COMPLIANCE CORNER: Going Beyond the Rules
By Brian Fields, chief ethics and compliance officer, Structure Tone
How often do you follow certain rules only because “those are the rules”? Chances are, it is simply because actually understanding these rules is more of a hassle. Following these rules is a formality that must be completed before moving on to the business at hand.
Alternatively, how often do you follow rules because they represent values you respect and want to advance, because you understand and appreciate their purpose or because you feel a personal connection to the goals they promote?
Some companies treat compliance and ethics as a set of rules to be mindlessly followed. They create libraries of ethics policies and put processes in place to prevent unethical behavior. Their leaders instruct employees to read those policies and require them to tick a box confirming that they did. Those policies are quickly forgotten until they must be read again the following year, and another box is ticked.
Establishing a library of policies and procedures should be a component of any company’s ethics and compliance program. But creating a culture of compliance goes well beyond a collection of rules and a check-the-box attitude. A true culture of compliance includes training, incentives, financial controls, third-party diligence, awareness campaigns and other elements that ingrain compliance and ethics into every practice and process of the business.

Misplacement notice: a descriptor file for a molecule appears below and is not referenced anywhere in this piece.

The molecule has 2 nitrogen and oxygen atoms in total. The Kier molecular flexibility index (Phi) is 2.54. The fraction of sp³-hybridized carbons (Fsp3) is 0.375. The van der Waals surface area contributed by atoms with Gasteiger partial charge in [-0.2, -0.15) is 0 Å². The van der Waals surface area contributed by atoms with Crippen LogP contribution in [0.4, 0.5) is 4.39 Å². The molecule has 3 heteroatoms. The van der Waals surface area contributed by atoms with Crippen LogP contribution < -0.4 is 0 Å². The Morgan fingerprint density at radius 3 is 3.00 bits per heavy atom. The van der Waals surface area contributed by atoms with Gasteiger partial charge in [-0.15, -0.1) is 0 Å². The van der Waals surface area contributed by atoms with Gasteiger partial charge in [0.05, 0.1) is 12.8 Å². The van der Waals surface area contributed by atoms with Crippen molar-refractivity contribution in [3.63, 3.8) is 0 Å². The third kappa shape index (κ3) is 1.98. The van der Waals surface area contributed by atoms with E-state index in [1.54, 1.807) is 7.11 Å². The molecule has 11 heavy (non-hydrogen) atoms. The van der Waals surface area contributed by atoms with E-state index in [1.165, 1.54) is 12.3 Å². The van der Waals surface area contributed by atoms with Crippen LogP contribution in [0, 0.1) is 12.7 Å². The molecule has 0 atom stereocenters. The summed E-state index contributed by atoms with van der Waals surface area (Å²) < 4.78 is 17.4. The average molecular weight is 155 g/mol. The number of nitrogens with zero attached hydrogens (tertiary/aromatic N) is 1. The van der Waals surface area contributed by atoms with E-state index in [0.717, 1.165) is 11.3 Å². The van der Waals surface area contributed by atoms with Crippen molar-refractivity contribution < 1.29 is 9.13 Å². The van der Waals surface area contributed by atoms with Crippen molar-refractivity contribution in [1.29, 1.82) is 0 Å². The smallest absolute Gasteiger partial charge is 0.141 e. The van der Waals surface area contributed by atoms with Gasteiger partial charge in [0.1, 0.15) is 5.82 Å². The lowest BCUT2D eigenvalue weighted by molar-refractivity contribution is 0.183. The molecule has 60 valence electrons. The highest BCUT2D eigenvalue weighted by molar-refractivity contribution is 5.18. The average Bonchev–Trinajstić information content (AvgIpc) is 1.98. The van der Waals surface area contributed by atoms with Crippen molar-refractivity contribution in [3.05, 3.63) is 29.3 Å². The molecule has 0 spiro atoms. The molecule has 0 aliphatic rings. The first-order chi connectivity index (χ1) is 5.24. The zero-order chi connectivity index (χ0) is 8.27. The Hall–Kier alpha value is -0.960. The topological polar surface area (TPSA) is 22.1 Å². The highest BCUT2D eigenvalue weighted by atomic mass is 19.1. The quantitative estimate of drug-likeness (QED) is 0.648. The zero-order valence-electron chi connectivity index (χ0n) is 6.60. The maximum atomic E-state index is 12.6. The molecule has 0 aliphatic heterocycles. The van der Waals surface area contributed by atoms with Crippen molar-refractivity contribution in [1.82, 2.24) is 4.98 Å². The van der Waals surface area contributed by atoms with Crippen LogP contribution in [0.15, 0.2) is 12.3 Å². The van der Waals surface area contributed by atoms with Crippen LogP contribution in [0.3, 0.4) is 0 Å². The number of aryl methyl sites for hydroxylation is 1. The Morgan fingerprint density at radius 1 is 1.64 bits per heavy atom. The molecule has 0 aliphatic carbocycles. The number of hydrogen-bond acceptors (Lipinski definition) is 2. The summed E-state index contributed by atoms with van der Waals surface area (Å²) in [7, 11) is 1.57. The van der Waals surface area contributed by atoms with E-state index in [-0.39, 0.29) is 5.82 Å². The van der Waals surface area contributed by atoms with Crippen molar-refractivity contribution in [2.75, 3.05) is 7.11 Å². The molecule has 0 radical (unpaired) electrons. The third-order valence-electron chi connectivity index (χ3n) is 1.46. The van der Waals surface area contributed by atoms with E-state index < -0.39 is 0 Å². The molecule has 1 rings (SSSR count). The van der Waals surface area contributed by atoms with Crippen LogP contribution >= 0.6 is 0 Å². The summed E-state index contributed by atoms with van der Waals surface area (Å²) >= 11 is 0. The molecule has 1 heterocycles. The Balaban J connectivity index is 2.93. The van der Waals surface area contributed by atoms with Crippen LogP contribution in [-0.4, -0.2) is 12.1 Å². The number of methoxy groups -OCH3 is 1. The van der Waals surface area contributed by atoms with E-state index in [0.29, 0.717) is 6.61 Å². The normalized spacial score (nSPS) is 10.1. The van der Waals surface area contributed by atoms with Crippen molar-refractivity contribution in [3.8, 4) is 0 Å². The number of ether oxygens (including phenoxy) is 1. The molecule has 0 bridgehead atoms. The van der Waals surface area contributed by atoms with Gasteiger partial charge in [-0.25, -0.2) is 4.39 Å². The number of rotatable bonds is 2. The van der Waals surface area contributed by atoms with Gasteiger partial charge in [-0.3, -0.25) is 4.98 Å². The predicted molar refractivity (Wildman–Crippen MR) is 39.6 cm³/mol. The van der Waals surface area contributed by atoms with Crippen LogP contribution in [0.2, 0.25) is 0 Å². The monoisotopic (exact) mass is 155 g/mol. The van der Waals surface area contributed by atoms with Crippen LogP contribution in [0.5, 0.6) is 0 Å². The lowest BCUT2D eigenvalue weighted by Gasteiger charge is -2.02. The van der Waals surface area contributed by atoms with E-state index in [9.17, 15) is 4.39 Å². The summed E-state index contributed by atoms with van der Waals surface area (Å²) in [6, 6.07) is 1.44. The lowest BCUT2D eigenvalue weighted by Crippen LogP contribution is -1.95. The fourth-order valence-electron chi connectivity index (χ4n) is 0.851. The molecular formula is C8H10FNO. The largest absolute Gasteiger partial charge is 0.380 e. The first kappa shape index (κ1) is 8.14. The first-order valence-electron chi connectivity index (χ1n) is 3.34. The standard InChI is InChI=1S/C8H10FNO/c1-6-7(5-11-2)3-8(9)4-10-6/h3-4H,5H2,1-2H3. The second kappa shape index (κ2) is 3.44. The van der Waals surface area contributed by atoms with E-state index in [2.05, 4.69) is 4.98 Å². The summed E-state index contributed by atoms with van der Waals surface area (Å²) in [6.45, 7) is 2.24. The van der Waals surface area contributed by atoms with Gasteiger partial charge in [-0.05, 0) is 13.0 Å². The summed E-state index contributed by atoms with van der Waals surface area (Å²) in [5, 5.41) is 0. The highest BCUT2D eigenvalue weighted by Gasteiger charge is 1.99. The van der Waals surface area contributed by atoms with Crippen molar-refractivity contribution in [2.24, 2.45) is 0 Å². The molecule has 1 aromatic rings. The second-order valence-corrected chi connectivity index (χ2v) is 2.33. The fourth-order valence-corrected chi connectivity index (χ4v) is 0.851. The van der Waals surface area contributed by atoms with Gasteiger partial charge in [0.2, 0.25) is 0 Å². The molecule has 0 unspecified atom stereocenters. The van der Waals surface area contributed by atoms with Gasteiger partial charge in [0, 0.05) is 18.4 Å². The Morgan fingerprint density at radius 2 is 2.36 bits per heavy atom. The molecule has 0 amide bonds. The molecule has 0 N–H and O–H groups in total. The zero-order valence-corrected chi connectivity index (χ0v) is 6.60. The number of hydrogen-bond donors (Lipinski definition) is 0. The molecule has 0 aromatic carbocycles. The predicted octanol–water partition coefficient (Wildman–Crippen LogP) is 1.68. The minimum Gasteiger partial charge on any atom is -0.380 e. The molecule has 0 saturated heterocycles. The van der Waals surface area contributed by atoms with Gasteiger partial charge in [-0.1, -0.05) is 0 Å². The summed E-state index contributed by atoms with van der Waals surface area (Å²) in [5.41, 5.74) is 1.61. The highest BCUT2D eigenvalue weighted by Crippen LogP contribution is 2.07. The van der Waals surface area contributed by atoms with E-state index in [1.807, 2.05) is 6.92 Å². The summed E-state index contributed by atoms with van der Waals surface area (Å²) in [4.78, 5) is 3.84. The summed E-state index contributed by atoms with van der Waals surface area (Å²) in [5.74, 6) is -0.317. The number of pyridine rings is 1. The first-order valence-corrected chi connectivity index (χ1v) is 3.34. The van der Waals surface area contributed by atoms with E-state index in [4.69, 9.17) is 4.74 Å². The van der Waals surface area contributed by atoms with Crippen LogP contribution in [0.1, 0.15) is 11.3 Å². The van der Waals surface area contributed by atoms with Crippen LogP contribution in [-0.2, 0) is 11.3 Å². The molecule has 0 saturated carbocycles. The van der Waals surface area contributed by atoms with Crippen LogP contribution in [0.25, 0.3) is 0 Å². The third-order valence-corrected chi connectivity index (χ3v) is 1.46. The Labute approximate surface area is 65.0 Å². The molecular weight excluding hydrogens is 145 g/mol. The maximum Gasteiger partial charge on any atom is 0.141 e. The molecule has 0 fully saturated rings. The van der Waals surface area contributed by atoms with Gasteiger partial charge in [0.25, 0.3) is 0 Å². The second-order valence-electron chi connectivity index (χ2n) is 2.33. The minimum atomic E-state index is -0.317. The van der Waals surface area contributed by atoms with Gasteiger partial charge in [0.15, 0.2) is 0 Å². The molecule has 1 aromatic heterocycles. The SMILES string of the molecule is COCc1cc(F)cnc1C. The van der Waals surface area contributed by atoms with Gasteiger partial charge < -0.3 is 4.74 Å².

Most importantly, it takes engaged employees. No “rule” or “policy” will ever take the place of an engaged employee who truly wants to do the right thing. As put by author Frank Herbert, “Give me the judgment of balanced minds in preference to laws every time.” Engaged employees are not simply “following the rules”—they challenge outdated practices and are internally motivated to do the right thing. They understand the personal and professional value in acting honestly. They appreciate the hazards of acting unethically. And, perhaps most critically, they are personally vested in promoting the company’s culture of integrity.
In the last several years we’ve seen dozens of leading companies in various industries—automotive, finance, pharmaceutical, you name it—get into hot water for alleged ethical breaches. These large corporations surely had compliance departments complete with ethics policies. But, that may be where they stopped, neglecting to invest in the most important component of a high-quality compliance program: a culture of integrity. For whatever reason, their leadership and the employees supporting them still went ahead with unethical behavior, despite the ethics policies and the many boxes that surely had been ticked.
A company’s culture of integrity must be promoted every day, and words alone won’t do it. It takes a commitment from the company’s leaders to go beyond simply saying, “We are an ethical company,” to actually promoting and modeling ethical behavior. It takes a compliance program that elevates the company’s values above an assemblage of procedures. And it takes engaged employees personally vested in promoting a culture of integrity. These employees are not “following the rules;” they are following an internal compass far more powerful than any policy could ever be.